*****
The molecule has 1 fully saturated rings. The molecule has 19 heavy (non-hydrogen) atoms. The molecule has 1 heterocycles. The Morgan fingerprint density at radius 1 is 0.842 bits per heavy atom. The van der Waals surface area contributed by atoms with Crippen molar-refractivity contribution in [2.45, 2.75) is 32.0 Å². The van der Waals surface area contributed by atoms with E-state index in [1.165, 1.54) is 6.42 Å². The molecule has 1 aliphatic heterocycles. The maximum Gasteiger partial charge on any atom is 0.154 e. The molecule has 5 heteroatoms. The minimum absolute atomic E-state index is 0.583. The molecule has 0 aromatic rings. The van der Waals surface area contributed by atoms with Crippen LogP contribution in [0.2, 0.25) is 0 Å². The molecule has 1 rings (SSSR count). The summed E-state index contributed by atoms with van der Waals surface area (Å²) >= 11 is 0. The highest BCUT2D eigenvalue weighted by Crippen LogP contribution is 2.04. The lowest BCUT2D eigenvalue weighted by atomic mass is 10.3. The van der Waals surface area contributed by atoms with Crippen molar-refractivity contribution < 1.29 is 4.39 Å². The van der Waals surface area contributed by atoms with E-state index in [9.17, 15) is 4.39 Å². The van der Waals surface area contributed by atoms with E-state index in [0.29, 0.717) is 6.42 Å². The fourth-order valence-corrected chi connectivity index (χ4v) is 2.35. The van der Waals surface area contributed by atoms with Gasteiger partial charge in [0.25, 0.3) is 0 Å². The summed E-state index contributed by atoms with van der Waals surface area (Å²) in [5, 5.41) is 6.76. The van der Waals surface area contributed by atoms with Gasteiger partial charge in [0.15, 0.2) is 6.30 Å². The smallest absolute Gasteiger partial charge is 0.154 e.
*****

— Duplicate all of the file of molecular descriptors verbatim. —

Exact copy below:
The molecule has 1 fully saturated rings. The molecule has 19 heavy (non-hydrogen) atoms. The molecule has 1 heterocycles. The Morgan fingerprint density at radius 1 is 0.842 bits per heavy atom. The van der Waals surface area contributed by atoms with Crippen molar-refractivity contribution in [2.45, 2.75) is 32.0 Å². The van der Waals surface area contributed by atoms with E-state index in [1.165, 1.54) is 6.42 Å². The molecule has 1 aliphatic heterocycles. The maximum Gasteiger partial charge on any atom is 0.154 e. The molecule has 5 heteroatoms. The minimum absolute atomic E-state index is 0.583. The molecule has 0 aromatic rings. The van der Waals surface area contributed by atoms with Crippen LogP contribution in [0.2, 0.25) is 0 Å². The molecule has 1 rings (SSSR count). The summed E-state index contributed by atoms with van der Waals surface area (Å²) >= 11 is 0. The highest BCUT2D eigenvalue weighted by Crippen LogP contribution is 2.04. The lowest BCUT2D eigenvalue weighted by atomic mass is 10.3. The van der Waals surface area contributed by atoms with Crippen molar-refractivity contribution < 1.29 is 4.39 Å². The van der Waals surface area contributed by atoms with E-state index in [9.17, 15) is 4.39 Å². The van der Waals surface area contributed by atoms with E-state index in [0.29, 0.717) is 6.42 Å². The fourth-order valence-corrected chi connectivity index (χ4v) is 2.35. The van der Waals surface area contributed by atoms with Gasteiger partial charge in [0.25, 0.3) is 0 Å². The summed E-state index contributed by atoms with van der Waals surface area (Å²) in [5, 5.41) is 6.76. The van der Waals surface area contributed by atoms with Gasteiger partial charge in [0.15, 0.2) is 6.30 Å². The smallest absolute Gasteiger partial charge is 0.154 e.